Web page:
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Forbidden Journeys: Fairy Tales and Fantasies by Victorian Women Writers
As these eleven dark and wild stories demonstrate, fairy tales by Victorian women constitute a distinct literary tradition, one startlingly subversive of the society that fostered it. From Anne Thackeray Ritchie's adaptations of "The Sleeping Beauty in the Wood" to Christina Rossetti's unsettling antifantasies in Speaking Likenesses, these are breathtaking acts of imaginat ...more
Hardcover, 373 pages
Published June 8th 1992 by University Of Chicago Press
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Jan 19, 2009 Miriam rated it really liked it · review of another edition
This a collection of fairy and fantasy tales by nineteenth-century women, accompanied by an introductory essay on the genre. It would be a good text for a course on gender or 19th-century lit, but is also perfectly accessible for a casual reader of fairy tales.
Sep 05, 2011 Melinda Jane Harrison rated it it was amazing · review of another edition
Shelves: fantasy, historical-fantasy-paranormal, mythic, pre-raphaelites, fairy-tales-and-related, fairies, loved, 10-stars-really, fantastic-worldbuilding, fairy-tale-retellings-after-1830, more-fantasy-than-fairy-tale-retell, 0-girls-and-goblins, victorian-fairy-tales-and-fantasy, victorian-women-writers, folklore-studies, 2015-favorite-reads, beloved-and-favorites-books, 2015-read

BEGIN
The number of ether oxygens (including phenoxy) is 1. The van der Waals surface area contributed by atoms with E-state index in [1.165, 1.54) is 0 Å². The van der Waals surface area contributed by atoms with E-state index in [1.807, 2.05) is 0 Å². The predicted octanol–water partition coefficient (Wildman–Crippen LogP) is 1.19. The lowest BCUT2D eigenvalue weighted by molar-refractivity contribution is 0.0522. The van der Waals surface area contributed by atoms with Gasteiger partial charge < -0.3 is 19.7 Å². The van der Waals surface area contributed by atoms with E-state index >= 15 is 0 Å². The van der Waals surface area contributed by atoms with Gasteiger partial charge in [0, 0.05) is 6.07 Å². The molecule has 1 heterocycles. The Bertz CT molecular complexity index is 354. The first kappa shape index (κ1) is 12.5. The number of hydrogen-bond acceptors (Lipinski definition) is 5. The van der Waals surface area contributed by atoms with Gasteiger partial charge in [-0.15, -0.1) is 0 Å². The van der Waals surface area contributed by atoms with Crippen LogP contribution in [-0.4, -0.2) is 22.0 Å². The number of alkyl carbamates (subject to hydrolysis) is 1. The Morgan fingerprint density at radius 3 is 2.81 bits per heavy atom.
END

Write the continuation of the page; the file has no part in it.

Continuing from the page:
Love this book.
Dec 09, 2014 Rebecca rated it liked it · review of another edition
Technically speaking, this is really two books - a selection of short stories by Anne Thackeray Ritchie, Christina Rosetti, Mrs. Molesworth, and E. Nesbit and a fantasy novel reprinted in its entirety by Jean Ingellow, Mopsa the Fairy. If Lewis Carroll and/or George MacDonald are the only way you know Victorian children's literature, than this really is a great introduction to the wider world of it. Both MacDonald and Carroll tended to idealize little girls (Carroll moreso, and even he wasn't as ...more
The essays by the editors were far more engaging than the bulk of the stories. A few stories were original and enchanting, but sadly, most of them were 'reworkings' of older tales that the Victorian era writers just modernized to their society.